Euphausiids occupy all slopes and basins of the World Ocean. They occur from the surface layer to at least 4000 m depth and from arctic to antarctic waters. There are 86 known species, several of which have geographical forms or variants. All are marine. The deeper-living species are large in size and broadly ranging, often circumglobal. Those inhabiting the upper 300 m or so tend to be restricted by particular climate zones and water types. Continental barriers are believed to have been particularly important in the evolutionary divergence of species. Euphausiids are often a dominant component of net-caught zooplankton, particularly at high latitudes such as the antarctic and the subarctic Pacific and Atlantic ocean basins. In the California Current System of the mid-latitude North Pacific, euphausiids have been found to comprise seasonally variable averages of 20 to 40% of the net-caught zooplankton biomass across a current-wide survey area (Brinton and Reid 1986).
Some species are coastal, occupying productive boundary currents (Nyctiphanes distribution). It is common for many species to co-occur, or for closely-related species to segregate, across much of an oceanographic region in which various and variable patterns of circulation and food production, often seasonal or interannual, are believed to contribute to the development and conservation of distinctive populations (E. gibba group distribution A , E. gibba group distribution B).
In the warmer seas life spans of many of the epipelagic species ~1 cm body length, probably are a matter of months. Toward higher latitudes where species' life histories are better known and toward mid-depths where body lengths reach 2-4 cm, projected life spans are estimated in years (Mauchline 1977, 1985). The epipelagic antarctic species Euphausia superba is 6 cm in length after about 6 years, and giant Thysanopoda species of the bathypelagic realm have been estimated to be ~25 years old at >12 cm length.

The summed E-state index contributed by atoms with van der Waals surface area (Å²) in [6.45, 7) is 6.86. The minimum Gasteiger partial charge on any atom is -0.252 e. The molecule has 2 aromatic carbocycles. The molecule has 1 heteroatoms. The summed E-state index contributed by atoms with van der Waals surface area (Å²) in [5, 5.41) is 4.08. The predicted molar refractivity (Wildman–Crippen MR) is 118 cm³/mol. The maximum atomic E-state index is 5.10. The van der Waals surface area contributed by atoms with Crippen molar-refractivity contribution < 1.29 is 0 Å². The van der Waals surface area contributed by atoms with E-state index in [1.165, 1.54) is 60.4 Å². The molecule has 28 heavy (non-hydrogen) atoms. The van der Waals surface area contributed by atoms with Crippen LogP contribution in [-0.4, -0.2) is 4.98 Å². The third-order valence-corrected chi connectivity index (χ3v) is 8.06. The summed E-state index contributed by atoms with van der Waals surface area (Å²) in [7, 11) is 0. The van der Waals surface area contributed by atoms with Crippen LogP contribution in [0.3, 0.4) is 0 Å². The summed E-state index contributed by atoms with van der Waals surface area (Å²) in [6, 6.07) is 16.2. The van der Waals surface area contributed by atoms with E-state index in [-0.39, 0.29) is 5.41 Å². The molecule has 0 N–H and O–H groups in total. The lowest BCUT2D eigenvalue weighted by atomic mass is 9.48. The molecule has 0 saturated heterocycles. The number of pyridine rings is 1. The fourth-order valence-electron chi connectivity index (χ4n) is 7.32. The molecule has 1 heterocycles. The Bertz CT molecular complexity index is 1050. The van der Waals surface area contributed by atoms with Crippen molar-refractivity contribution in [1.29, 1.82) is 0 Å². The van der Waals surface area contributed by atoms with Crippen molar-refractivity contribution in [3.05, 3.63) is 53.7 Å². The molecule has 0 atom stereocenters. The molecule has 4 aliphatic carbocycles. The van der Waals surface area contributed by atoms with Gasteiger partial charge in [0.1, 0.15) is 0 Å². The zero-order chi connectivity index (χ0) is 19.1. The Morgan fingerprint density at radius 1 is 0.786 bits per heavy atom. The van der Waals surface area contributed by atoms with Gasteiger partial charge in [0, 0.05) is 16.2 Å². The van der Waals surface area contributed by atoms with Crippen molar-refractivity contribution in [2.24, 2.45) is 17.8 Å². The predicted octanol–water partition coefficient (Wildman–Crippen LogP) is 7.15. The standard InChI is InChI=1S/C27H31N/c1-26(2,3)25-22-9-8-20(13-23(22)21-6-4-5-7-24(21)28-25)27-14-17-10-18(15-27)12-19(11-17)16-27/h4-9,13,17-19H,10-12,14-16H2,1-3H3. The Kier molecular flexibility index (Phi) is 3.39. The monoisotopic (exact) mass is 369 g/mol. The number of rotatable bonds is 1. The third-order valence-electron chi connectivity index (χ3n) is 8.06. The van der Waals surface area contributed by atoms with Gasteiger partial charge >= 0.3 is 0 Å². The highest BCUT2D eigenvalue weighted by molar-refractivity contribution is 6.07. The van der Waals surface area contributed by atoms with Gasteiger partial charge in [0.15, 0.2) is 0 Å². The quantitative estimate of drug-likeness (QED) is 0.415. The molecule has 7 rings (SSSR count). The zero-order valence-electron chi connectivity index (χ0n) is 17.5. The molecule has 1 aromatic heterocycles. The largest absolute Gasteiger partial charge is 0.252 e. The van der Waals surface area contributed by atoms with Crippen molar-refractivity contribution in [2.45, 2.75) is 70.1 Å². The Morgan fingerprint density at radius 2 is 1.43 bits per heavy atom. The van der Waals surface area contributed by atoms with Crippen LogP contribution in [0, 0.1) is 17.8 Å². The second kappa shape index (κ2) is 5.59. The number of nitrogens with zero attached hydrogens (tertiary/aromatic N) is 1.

Euphausiids can aggregate in layers which concentrate in relation to horizontal or vertical thermal characteristics, such as the thermocline, oxycline (Saanich Inlet aggregation), or oceanic fronts. Dusk and predawn vertical migrations by layered euphausiids contribute to the migrating Deep (sonic) Scattering Layer. Three-dimensional aggregations of euphausiids, usually a daytime phenomenon, have been observed in many species. In some aggregations, euphausiids form tight balls (N. australis aggregation) or layers ( N. simplex surface aggregation), with densely packed individuals in seemingly random orientations. In other aggregations, euphausiids form schools: animals have parallel orientations with rather constant spacing between individuals (Krill schools , E. superba school under sea ice). Aggregations tend to break up at night as the euphausiids disperse for feeding.
Euphausia species are fished commercially in Japanese, Canadian, and antarctic waters. They are a high protein food for aquarium and farm animals as well as humans. They can be a delicacy, particularly when freshly caught (E. superba for lunch).